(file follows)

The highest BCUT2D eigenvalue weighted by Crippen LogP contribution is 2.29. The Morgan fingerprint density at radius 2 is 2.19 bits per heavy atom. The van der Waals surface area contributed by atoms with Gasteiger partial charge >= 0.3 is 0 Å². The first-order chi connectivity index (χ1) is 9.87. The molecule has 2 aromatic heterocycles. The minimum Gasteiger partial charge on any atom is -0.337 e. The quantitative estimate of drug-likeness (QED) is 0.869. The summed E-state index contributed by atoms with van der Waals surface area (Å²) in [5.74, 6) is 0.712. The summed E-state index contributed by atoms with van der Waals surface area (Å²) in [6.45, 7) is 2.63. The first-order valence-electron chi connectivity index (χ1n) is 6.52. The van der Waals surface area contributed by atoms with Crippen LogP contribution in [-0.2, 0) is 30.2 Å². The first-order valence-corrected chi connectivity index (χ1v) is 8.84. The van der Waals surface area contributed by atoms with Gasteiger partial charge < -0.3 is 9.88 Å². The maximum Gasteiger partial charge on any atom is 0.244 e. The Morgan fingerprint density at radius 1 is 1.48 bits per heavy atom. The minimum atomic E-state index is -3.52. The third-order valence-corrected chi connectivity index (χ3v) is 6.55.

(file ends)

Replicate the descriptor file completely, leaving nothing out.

The highest BCUT2D eigenvalue weighted by Crippen LogP contribution is 2.29. The Morgan fingerprint density at radius 2 is 2.19 bits per heavy atom. The van der Waals surface area contributed by atoms with Gasteiger partial charge >= 0.3 is 0 Å². The first-order chi connectivity index (χ1) is 9.87. The molecule has 2 aromatic heterocycles. The minimum Gasteiger partial charge on any atom is -0.337 e. The quantitative estimate of drug-likeness (QED) is 0.869. The summed E-state index contributed by atoms with van der Waals surface area (Å²) in [5.74, 6) is 0.712. The summed E-state index contributed by atoms with van der Waals surface area (Å²) in [6.45, 7) is 2.63. The first-order valence-electron chi connectivity index (χ1n) is 6.52. The van der Waals surface area contributed by atoms with Crippen LogP contribution in [-0.2, 0) is 30.2 Å². The first-order valence-corrected chi connectivity index (χ1v) is 8.84. The van der Waals surface area contributed by atoms with Gasteiger partial charge < -0.3 is 9.88 Å². The maximum Gasteiger partial charge on any atom is 0.244 e. The Morgan fingerprint density at radius 1 is 1.48 bits per heavy atom. The minimum atomic E-state index is -3.52. The third-order valence-corrected chi connectivity index (χ3v) is 6.55.